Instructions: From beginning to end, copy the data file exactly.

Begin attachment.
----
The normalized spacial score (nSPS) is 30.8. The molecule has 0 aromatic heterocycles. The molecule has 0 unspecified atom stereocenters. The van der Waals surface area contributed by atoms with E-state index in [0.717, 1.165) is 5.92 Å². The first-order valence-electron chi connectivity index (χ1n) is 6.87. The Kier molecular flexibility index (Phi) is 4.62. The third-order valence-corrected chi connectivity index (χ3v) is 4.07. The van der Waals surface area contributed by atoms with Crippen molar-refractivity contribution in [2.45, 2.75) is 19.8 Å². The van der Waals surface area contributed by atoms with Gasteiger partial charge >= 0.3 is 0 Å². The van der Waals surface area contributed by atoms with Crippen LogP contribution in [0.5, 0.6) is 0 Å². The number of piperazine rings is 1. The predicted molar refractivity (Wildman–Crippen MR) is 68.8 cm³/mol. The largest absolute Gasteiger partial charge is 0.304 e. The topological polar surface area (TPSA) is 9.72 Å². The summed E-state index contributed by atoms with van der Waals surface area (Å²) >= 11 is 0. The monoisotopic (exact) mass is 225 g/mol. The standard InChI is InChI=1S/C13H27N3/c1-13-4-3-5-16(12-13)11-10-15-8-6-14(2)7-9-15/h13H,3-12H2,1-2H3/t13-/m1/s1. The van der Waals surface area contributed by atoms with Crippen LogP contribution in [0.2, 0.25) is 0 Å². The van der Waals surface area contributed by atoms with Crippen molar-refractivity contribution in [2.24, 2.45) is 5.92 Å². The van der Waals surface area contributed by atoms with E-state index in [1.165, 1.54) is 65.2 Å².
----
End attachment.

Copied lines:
The normalized spacial score (nSPS) is 30.8. The molecule has 0 aromatic heterocycles. The molecule has 0 unspecified atom stereocenters. The van der Waals surface area contributed by atoms with E-state index in [0.717, 1.165) is 5.92 Å². The first-order valence-electron chi connectivity index (χ1n) is 6.87. The Kier molecular flexibility index (Phi) is 4.62. The third-order valence-corrected chi connectivity index (χ3v) is 4.07. The van der Waals surface area contributed by atoms with Crippen molar-refractivity contribution in [2.45, 2.75) is 19.8 Å². The van der Waals surface area contributed by atoms with Gasteiger partial charge >= 0.3 is 0 Å². The van der Waals surface area contributed by atoms with Crippen LogP contribution in [0.5, 0.6) is 0 Å². The number of piperazine rings is 1. The predicted molar refractivity (Wildman–Crippen MR) is 68.8 cm³/mol. The largest absolute Gasteiger partial charge is 0.304 e. The topological polar surface area (TPSA) is 9.72 Å². The summed E-state index contributed by atoms with van der Waals surface area (Å²) >= 11 is 0. The monoisotopic (exact) mass is 225 g/mol. The standard InChI is InChI=1S/C13H27N3/c1-13-4-3-5-16(12-13)11-10-15-8-6-14(2)7-9-15/h13H,3-12H2,1-2H3/t13-/m1/s1. The van der Waals surface area contributed by atoms with Crippen LogP contribution in [0.2, 0.25) is 0 Å². The van der Waals surface area contributed by atoms with Crippen molar-refractivity contribution in [2.24, 2.45) is 5.92 Å². The van der Waals surface area contributed by atoms with E-state index in [1.165, 1.54) is 65.2 Å².